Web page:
For instance, my novel Rolling Dice - I was sent through images of a boy and girl with their faces next to each other or almost kissing or similar kind of images to those on The Kissing Booth, but I knew this wasn't what I wanted. I didn't feel like it reflected the main relationship between Madison and Dwight, so went back and asked if they had something where the boy and girl were just stood next to each other, or holding hands - something less romantic, more friendly - and my cover designer was very understanding, accommodating and helpful.

6) Proofs

Drumroll, please! This means your edits are DONE. FINITO. OVER. Hallelujah! All that hard work has paid off! There's still one more round to go though, and that's proofreading.

Again, publishers will have someone to do this for you, but you'll get a copy of the proofs (sometimes sent as an actual mock-up copy of the book, cover and all, or else just as a print-out as loose A4 pages, which is how all my proofs to this point have arrived). You'll have chance to read through the proof and make sure it's as you want it to be. 

This isn't a point for huge structural edits, or big changes. The final proofs are more to do with 'This word should be italicised', 'This text message isn't formatted the way all the others are', etc. It's a stage for dotting 'i's and crossing 't's. Again: someone in the publishing house does this too, but it's not something you want to pass up.

7) Press and marketing

Yaaay! Your book is a thing! The publisher will be gearing up to get it into bookshops and whatnot now, and their marketing team will be putting a plan in place to publicise the book. They might be placing ads in magazines or on the Tube, they might be organising a Facebook ad campaign, interviews, organising a book blog tour or signings, or getting you out to events where you can promote your book.

Your agent may also get involved with things like this - less so running ad campaigns, but they might put you forward for events or help you organise a book blog tour, if these haven't been part of the publisher's press plan. 

There are areas you're going to be involved with (I mean, you don't get book blog tours without the author, right?) and areas you won't (like posters on the Tube).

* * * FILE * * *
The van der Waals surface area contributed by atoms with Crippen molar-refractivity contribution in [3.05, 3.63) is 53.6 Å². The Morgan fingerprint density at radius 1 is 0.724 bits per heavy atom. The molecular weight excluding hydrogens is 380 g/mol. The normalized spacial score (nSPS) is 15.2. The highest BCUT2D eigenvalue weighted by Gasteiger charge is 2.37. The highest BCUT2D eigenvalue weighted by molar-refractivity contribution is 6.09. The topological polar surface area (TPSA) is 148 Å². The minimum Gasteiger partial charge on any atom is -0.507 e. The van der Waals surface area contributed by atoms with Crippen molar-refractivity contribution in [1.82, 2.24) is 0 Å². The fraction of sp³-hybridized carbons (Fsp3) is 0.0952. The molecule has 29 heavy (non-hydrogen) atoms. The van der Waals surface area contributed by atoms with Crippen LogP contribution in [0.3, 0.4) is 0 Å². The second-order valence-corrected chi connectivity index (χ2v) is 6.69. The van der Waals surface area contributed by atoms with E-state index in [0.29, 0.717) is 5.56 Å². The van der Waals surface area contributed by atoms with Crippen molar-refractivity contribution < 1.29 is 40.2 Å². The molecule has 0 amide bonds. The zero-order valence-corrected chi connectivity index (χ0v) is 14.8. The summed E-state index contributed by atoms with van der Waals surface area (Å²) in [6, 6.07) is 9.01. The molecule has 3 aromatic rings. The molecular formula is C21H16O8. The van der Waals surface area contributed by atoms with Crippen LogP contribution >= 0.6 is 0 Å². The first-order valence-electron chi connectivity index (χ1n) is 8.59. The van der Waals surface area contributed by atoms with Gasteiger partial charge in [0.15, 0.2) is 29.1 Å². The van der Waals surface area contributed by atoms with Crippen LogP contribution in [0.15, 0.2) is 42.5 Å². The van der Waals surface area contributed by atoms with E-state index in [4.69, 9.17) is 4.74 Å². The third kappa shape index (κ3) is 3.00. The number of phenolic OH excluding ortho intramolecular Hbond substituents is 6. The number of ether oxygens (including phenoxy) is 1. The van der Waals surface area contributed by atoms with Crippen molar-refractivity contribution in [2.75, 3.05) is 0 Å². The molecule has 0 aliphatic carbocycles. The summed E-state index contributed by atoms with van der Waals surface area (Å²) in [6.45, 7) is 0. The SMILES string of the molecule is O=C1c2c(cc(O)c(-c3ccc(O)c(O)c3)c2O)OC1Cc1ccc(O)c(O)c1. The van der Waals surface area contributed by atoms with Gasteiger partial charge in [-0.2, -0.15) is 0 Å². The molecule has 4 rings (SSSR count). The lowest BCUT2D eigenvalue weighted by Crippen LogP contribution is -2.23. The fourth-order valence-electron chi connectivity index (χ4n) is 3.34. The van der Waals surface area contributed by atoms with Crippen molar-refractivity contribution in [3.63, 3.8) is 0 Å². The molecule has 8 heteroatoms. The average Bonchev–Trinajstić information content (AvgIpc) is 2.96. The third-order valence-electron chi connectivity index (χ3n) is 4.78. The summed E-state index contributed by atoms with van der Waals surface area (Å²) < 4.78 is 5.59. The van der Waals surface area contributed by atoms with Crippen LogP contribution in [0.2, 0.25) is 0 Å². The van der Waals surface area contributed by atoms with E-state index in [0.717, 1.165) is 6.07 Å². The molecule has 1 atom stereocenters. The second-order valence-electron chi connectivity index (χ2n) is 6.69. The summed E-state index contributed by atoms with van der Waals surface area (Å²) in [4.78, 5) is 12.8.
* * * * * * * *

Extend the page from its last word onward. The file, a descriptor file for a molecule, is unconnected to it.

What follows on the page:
But as with most things, this is something your publisher should take care of. You shouldn't need to be organising all your own publicity around a book release while they sit back and hope for the best. They'll have some plan (and someone to make and execute that plan) because they want to sell your book - or else they don't make money, either.

8) Your first copy!

Aaah! Exciting stage! You'll get advance copies of your novel before it hits the bookshelves! Advance copies may also be sent to book bloggers/youtubers, other authors, reviewers, etc. - but you get an advance copy as soon as it's printed! It's literally the best feeling ever.

Sometimes the ebook may be released before the paperback (like with The Kissing Booth) but this doesn't seem very common. But obviously, if the ebook is out far enough in advance of the print run, you won't be able to get a physical copy before the ebook release, because they won't have printed them yet. Don't stress, though. It won't be long and you'll be holding your precious book baby.

9) Publication day

And here we are, at publication day! It's something you dreamed of your entire life, something you hardly dared hope for, and the moment you've been building up to after months and years of hard labour. It's here at last!

Different things will be organised for different authors and for different books. Maybe you'll be sat at home with your feet up, watching congratulations messages pour in on Twitter while you run a live chat. Maybe you'll be doing interviews or out doing signings. Maybe you'll have a launch party! Like I said, it differs between authors, books, publishers, agents... There's no absolute standard. But whatever happens, it'll be crazy exciting for you: your book is finally out there in the world, selling copies, being read by people, and you are now, officially, a published author. (Congrats, dude!)

Did I miss out any major points in the publication process? Or are there things you still want to know about publishing I haven't covered yet? Let me know on Twitter or in the comments below!